Of course, if you are a criminal or scam victim, none of the above applies, sorry.

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Will 2 millions dollars check to be cash?

Will a bank convert a check to cash? In my experience, no. Even for small checks. Unless you happen to have a VERY good relationship with your banker (read as: have an existing large bank balance.) The exception is if you go to the bank the check is drawn on. But even then, I doubt they'll cash a $2M dollar check.

Can you deposit a $2M dollar check? Most definitely.

How long will 2 millions dollars check to be cash?

Depends on your bank's policies, relationship with you, and the origination of the check. You'll need to talk to the exact bank in question to find out. Some guidelines from my own experiences: Out of country checks will take quite awhile, say 4 weeks, even for trivial amounts. I'm not sure what a $2M size would do. Beyond that situation, it will likely depend on whether you have more money than the check's worth in your bank accounts. If so, they may be willing to give you cash in a few days. Or if you only want some of the money as cash in a few days, that might be possible.

If the bank couldn't cash for him, will the bank give him some of cash for example, $500,000 for now, and the rest wait to be cash at later time like 24 hours or 1 week?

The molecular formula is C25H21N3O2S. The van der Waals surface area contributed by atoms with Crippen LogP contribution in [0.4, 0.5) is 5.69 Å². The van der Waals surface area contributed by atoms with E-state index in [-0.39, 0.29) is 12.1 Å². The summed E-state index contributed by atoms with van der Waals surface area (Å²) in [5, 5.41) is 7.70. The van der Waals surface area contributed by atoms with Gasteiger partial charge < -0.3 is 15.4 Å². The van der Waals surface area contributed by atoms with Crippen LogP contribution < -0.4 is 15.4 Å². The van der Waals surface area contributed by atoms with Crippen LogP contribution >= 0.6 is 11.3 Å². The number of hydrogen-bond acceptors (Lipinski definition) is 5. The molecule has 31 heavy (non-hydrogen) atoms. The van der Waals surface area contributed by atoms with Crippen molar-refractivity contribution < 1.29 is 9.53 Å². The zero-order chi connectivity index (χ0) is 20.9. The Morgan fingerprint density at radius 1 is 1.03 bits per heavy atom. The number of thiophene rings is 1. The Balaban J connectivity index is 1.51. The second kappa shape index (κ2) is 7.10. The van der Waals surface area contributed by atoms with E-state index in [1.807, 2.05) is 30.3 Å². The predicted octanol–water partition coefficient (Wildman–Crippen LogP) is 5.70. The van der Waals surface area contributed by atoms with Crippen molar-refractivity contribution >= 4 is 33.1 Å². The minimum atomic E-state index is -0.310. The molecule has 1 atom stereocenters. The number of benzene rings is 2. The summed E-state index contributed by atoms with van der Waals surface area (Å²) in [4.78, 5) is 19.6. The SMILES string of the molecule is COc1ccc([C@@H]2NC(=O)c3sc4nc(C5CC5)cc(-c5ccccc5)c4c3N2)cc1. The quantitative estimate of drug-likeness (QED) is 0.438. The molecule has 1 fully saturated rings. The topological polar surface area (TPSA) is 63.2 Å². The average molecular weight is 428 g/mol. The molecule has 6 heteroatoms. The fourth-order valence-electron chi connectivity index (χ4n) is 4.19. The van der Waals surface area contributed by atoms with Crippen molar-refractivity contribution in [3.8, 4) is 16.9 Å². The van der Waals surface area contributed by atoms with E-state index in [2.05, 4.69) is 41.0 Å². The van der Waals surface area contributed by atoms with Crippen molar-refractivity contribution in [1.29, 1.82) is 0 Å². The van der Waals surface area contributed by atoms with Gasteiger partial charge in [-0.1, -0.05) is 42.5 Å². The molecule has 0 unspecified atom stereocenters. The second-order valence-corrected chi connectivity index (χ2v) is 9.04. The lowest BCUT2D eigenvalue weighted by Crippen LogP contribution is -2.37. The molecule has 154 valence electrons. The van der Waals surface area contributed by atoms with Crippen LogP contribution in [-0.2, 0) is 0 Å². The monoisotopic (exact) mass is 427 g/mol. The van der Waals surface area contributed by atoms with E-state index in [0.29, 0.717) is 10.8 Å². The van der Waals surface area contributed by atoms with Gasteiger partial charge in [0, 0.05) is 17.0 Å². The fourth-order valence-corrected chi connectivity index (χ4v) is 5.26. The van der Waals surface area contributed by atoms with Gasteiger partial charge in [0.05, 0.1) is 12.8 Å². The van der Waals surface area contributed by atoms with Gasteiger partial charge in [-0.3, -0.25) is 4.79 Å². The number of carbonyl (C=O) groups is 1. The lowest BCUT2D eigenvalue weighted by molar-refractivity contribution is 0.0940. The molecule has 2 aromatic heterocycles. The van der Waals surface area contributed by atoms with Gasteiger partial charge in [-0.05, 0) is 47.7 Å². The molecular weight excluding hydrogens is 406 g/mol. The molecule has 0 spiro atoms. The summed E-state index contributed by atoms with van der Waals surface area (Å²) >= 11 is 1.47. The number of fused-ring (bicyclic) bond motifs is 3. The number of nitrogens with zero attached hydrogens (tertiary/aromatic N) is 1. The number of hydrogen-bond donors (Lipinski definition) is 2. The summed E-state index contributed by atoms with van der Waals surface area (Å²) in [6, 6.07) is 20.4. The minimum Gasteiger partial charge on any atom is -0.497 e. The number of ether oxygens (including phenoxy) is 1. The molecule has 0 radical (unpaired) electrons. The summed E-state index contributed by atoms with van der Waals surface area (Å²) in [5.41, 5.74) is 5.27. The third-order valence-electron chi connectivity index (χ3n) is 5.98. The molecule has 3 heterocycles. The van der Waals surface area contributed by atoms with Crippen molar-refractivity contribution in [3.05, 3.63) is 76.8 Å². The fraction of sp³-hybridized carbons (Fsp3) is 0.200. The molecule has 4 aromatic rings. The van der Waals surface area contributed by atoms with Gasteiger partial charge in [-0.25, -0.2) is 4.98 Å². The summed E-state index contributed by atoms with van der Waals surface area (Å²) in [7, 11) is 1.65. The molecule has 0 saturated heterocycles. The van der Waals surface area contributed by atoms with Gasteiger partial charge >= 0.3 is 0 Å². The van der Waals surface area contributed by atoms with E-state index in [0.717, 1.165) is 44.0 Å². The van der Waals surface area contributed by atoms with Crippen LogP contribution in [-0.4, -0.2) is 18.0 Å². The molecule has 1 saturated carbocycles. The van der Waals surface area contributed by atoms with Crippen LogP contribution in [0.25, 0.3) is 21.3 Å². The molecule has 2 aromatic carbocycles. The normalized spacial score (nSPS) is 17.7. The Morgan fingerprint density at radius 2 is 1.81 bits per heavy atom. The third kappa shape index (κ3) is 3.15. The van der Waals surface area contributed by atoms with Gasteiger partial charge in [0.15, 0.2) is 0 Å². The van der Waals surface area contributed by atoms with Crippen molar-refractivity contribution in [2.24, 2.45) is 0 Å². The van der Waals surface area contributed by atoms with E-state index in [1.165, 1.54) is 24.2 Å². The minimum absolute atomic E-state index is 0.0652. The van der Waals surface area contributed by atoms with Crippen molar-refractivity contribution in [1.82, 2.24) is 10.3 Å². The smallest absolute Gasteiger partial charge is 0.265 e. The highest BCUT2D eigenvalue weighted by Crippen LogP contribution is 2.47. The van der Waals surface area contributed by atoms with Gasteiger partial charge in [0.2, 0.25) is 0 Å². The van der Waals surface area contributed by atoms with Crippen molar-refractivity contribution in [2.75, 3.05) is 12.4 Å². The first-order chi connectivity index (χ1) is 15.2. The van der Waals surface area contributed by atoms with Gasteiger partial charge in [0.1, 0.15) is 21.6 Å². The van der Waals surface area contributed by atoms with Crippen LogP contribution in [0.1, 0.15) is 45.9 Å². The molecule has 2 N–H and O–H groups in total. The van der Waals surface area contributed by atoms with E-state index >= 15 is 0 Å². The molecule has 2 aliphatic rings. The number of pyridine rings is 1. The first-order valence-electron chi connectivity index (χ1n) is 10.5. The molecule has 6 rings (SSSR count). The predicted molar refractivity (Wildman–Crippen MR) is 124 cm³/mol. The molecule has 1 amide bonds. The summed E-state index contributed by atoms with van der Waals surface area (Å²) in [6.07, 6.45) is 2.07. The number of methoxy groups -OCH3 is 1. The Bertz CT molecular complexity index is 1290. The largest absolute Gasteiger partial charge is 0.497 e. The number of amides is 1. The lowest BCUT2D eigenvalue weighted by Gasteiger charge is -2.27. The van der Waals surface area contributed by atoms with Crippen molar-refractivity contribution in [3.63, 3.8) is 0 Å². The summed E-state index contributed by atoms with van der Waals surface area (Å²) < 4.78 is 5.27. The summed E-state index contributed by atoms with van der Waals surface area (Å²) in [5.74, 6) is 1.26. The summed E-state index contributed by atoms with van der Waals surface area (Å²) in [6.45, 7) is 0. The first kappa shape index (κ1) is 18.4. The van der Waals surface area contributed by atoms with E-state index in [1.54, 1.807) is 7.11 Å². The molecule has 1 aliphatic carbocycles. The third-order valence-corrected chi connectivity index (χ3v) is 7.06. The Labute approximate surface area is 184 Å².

Unless you already have a lot of money in your relationship with the bank, I think it is HIGHLY UNLIKELY they will let you have ANY of the money in 24 hours. You MIGHT get some of it in a week. The issue will be that such a large check will be viewed as having a high chance of being fraudulent, so they will want to be exceptionally conservative.

  • My understanding is that there are regulations about how long a bank can hold onto a check. Banks can't just decide to be more conservative in a given situation. (Some scammers have used this to their advantage by setting up a check that takes longer than that number of days to be discovered as fraudulent.) Is the $2m check an exception to the rule, due to its size and/or origin? – stannius Sep 14 '16 at 16:07
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    The OP hasn't tagged the question for a specific country. So while some countries may have regulations (for example the US has Regulation CC) not all do. If you read Reg CC, you'll note that it gives timeframes for <$5,000 amounts, but for >$5,000 the bank is allowed (section 229.13h) to delay availability for a "reasonable" timeframe. "Reasonable" has some guidance but as long as it can show a timeframe was "reasonable", then it has leeway. You'll note that the reason why it can exceed the smaller $ timeframes is to reduce risk, as I imply above. – davmp Sep 14 '16 at 19:57
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    Also in Reg CC, the scope of which checks the defined timeframes apply to is defined as "local" checks. Thus the origin of the check may definitely be an exception. – davmp Sep 14 '16 at 20:06
  • @stannus Checks to open accounts (no pre-existing relationship) have much longer hold times, as does a check the bank has positive reasons to believe may be bogus. (USA rules.) There may be some small (as in $100) amount that must be available for immediate use, but nothing close to $2 million. – Andrew Lazarus Mar 21 '18 at 1:32